2.3.1. DNA extraction from stool. Genomic DNA was extracted and purified from stool samples using the NZY Tissue gDNA Isolation Kit (NZYTech, Lisbon, Portugal) with some modifications. Briefly, the faeces pellets (170–200 mg) taken from control and test samples, at times 8 and 24 h of fermentation, were homogenized in TE buffer (10 mM Tris/HCl; 1 mM EDTA, pH 8.0) and centrifuged at 4000 g for 15 min. Supernatant was discarded and the pellet was resuspended in 350 μL of buffer NT1. After an incubation step at 95 °C for 10 min, samples were centrifuged at 11[thin space (1/6-em)]000 g for 1 min. Then, 25 μL of proteinase K was added to 200 μL of the supernatant for incubation at 70 °C for 10 min. The remaining steps followed the manufacturer's instructions. DNA purity and quantification were assessed with a NanoDrop spectrophotometer (Thermo Scientific, Wilmington, DE, USA).
2.3.2. Microbial analysis of stool by real-time PCR. Real-time PCR was performed in sealed 96-well microplates using a LightCycler FastStart DNA Master SYBR Green kit and a LightCycler instrument (Roche Applied Science, Indianapolis, ID, USA). PCR reactions mixtures (total of 10 μL) contained 5 μL of 2× Faststart SYBR Green (Roche Diagnostics Ltd), 0.2 μl of each primer (final concentration of 0.2 μM), 3.6 μL of water and 1 μL of DNA (equilibrated to 20 ng). Primer sequences (Sigut microbiotaa-Aldrich, St. Louis, MO, USA) used to target the 16S rRNA gene of the bacteria and the conditions for PCR amplification reactions are reported in Table 1. To verify the specificity of the amplicon, a melting curve analysis was performed via monitoring SYBR Green fluorescence in the temperature ramp from 60 to 97 °C. Data were processed and analyzed using the LightCycler software (Roche Applied Science). Standard curves were constructed using serial tenfold dilutions of bacterial genomic DNA, according to the following webpage http://cels.uri.edu/gsc/cndna.html. Bacterial genomic DNA used as a standard (Table 1) was obtained from DSMZ (Braunschweig, Germany). Genome size and the copy number of the 16S rRNA gene for each bacterial strain used as a standard was obtained from the NCBI Genome database (http://www.ncbi.nlm.nih.gov). Data are presented as the mean values of duplicate PCR analyses. The F[thin space (1/6-em)]:[thin space (1/6-em)]B ratio was obtained by dividing the number of copies of Firmicutes divisions by the number of copies of Bacteroidetes divisions.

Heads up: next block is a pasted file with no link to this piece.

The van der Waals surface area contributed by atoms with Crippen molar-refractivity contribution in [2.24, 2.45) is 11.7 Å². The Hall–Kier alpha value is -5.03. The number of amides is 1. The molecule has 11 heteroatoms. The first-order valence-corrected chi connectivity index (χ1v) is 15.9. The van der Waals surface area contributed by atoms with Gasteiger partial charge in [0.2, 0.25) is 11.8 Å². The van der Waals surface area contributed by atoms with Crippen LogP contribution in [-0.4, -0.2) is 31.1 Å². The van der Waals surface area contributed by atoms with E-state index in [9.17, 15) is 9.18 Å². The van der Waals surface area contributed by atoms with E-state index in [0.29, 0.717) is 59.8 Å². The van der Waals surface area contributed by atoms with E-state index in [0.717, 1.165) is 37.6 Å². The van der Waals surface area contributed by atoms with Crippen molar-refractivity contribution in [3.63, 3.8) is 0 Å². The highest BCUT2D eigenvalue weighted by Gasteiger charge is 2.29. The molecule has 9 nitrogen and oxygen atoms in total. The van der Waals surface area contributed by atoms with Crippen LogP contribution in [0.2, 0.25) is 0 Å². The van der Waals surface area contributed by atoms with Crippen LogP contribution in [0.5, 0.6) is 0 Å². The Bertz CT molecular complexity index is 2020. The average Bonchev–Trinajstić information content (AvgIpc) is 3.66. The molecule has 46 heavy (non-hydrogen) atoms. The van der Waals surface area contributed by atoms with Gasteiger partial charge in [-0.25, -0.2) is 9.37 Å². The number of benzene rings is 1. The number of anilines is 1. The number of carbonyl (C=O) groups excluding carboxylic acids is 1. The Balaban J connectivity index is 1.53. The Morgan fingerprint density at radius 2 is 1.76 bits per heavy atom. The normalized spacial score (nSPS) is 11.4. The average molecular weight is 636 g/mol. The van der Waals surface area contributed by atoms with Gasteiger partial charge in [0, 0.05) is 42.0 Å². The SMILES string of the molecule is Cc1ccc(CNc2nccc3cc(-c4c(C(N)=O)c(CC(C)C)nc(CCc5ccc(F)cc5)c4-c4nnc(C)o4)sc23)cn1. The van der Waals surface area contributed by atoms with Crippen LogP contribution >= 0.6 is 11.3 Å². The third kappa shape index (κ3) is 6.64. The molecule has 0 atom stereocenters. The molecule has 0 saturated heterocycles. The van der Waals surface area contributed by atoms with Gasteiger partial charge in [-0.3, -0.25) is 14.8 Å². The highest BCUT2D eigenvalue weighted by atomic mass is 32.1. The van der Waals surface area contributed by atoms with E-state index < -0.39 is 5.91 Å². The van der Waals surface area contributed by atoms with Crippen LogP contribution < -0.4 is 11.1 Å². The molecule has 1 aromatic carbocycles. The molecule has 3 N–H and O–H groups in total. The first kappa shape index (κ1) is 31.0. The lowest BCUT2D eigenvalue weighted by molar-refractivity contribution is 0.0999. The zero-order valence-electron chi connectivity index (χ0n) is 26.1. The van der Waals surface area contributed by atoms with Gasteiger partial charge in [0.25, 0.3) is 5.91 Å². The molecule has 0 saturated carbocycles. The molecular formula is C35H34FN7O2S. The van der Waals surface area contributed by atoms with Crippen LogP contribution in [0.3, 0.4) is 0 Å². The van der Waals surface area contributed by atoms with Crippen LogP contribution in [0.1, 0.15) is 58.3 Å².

Table 1 Primer sequences and real-time PCR conditions used for gut microbiota analysis
Target group Primer sequence (5′–3′) Genomic DNA standard PCR product Size (bp) AT Ref.
AT, annealing temperature; b.p., base pairs.
Universal AAA CTC AAA KGA ATT GAC GG CTC ACR RCA CGA GCT GAC Bacteroides vulgatus ATCC 8482 180 62 °C 14
Firmicutes ATG TGG TTT AAT TCG AAG CA AGC TGA CGA CAA CCA TGC AC Lactobacillus gasseri ATCC 33323 126 60 °C 15
Bacteroidetes CAT GTG GTT TAA TTC GAT GAT AGC TGA CGA CAA CCA TGC AG Bacteroides vulgatus ATCC 8482 126 60 °C 15
Lactobacillus spp. GAG GCA GCA GTA GGG AAT CTT CGGC CAG TTA CTA CCT CTA TCC TTC TTC Lactobacillus gasseri ATCC 33323 126 60 °C 16
Roseburia spp. TAC TGC ATT GGA AAC TGT CG CGG CAC CGA AGA GCA AT Roseburia hominis A2-183 230 60 °C 17
Bacteroides spp. ATA GCC TTT CGA AAG RAA GAT CCA GTA TCA ACT GCA ATT TTA Bacteroides vulgatus ATCC 8482 501 60 °C 18
Bifidobacterium spp. CGC GTC YGG TGT GAA AG CCC CAC ATC CAG CAT CCA Bifidobacterium longum subsp. Infantis ATCC 15697 244 60 °C 16
Clostridium leptum GCA CAA GCA GTG GAG T CTT CCT CCG TTT TGT CAA Clostridium leptum ATCC 29065 239 60 °C 19


2.4. Determination of fermentation products

2.4.1. Chemicals. Hexane, dimethylformamide and methanol were HPLC grade (VWR Scientific, West Chester, PA). Supelco 37 FAME mix wase obtained from Sigma-Aldrich, GLC-Nestlé36, methyl undecanoate (99%) and tritridecanoin (99%) were from Nu-Chek Prep, Inc. (Elysian, Minnesota, USA) while butter fat CRM-164 (EU Commission; Brussels, Belgium) was from Fedelco Inc. (Madrid, Spain).
2.4.2. Quantification of phenolic compounds by HPLC. The quantification of metabolites of the collected samples was performed by the high performance liquid chromatography (HPLC) method. Samples of faeces were taken at each fermentation time (0, 8 and 24 h), resuspended in sodium phosphate buffer (PBS) pH 7 and stirred in a homogenizer at high stirring velocity. After total faeces dissolution, these were subjected to centrifugation at 5000 rpm for 15 min. The supernatants were filtered with 0.22 μm filters (Millipore, Merck KGaA, Darmstadt, Germany) before analysis. The chromatographic analysis followed the conditions described by Campos et al.1 Detection was performed at wavelengths ranging from 250 to 320 nm. The peaks were obtained at 250 (rutin), 260 and 320 nm (RA and ferrulic acid), and were analyzed by comparing the retention times and spectra with pure compounds. All phenolic compounds were HPLC grade standards and obtained from Sigma-Aldrich (ca. 98%). Quantification was performed using calibration curves of each compound. Three independent analyses were performed for each experiment.